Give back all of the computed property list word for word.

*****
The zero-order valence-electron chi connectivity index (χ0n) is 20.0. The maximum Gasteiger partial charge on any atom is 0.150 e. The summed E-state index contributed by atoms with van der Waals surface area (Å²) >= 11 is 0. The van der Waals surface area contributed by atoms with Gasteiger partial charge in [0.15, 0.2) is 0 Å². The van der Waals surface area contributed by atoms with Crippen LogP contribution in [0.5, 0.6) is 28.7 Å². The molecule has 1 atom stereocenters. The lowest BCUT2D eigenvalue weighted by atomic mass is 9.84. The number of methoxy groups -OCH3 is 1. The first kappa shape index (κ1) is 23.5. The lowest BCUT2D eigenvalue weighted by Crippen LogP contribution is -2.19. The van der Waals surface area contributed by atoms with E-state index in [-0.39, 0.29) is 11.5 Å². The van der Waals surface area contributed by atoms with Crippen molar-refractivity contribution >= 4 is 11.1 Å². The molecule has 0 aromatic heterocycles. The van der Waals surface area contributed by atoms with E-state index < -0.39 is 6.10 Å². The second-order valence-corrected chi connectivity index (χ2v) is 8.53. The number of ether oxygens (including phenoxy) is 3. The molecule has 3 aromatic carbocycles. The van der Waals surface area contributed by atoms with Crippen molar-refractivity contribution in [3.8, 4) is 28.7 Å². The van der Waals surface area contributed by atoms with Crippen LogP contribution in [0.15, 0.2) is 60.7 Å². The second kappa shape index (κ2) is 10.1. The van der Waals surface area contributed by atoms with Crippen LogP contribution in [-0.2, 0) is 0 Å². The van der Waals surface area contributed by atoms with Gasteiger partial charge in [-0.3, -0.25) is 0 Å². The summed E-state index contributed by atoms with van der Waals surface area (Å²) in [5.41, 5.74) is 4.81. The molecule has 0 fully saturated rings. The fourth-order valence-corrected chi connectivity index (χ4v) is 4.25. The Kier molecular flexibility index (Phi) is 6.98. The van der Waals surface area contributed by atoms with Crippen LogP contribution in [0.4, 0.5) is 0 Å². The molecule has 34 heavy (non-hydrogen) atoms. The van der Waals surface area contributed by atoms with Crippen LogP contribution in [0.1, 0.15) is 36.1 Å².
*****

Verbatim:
The zero-order valence-electron chi connectivity index (χ0n) is 20.0. The maximum Gasteiger partial charge on any atom is 0.150 e. The summed E-state index contributed by atoms with van der Waals surface area (Å²) >= 11 is 0. The van der Waals surface area contributed by atoms with Gasteiger partial charge in [0.15, 0.2) is 0 Å². The van der Waals surface area contributed by atoms with Crippen LogP contribution in [0.5, 0.6) is 28.7 Å². The molecule has 1 atom stereocenters. The lowest BCUT2D eigenvalue weighted by atomic mass is 9.84. The number of methoxy groups -OCH3 is 1. The first kappa shape index (κ1) is 23.5. The lowest BCUT2D eigenvalue weighted by Crippen LogP contribution is -2.19. The van der Waals surface area contributed by atoms with E-state index in [-0.39, 0.29) is 11.5 Å². The van der Waals surface area contributed by atoms with Crippen molar-refractivity contribution >= 4 is 11.1 Å². The molecule has 0 aromatic heterocycles. The van der Waals surface area contributed by atoms with E-state index < -0.39 is 6.10 Å². The second-order valence-corrected chi connectivity index (χ2v) is 8.53. The number of ether oxygens (including phenoxy) is 3. The molecule has 3 aromatic carbocycles. The van der Waals surface area contributed by atoms with Crippen molar-refractivity contribution in [3.8, 4) is 28.7 Å². The van der Waals surface area contributed by atoms with Crippen LogP contribution in [0.15, 0.2) is 60.7 Å². The second kappa shape index (κ2) is 10.1. The van der Waals surface area contributed by atoms with Crippen LogP contribution in [-0.2, 0) is 0 Å². The van der Waals surface area contributed by atoms with Gasteiger partial charge in [-0.3, -0.25) is 0 Å². The summed E-state index contributed by atoms with van der Waals surface area (Å²) in [5.41, 5.74) is 4.81. The molecule has 0 fully saturated rings. The fourth-order valence-corrected chi connectivity index (χ4v) is 4.25. The Kier molecular flexibility index (Phi) is 6.98. The van der Waals surface area contributed by atoms with Crippen LogP contribution in [0.4, 0.5) is 0 Å². The molecule has 34 heavy (non-hydrogen) atoms. The van der Waals surface area contributed by atoms with Crippen LogP contribution in [0.1, 0.15) is 36.1 Å².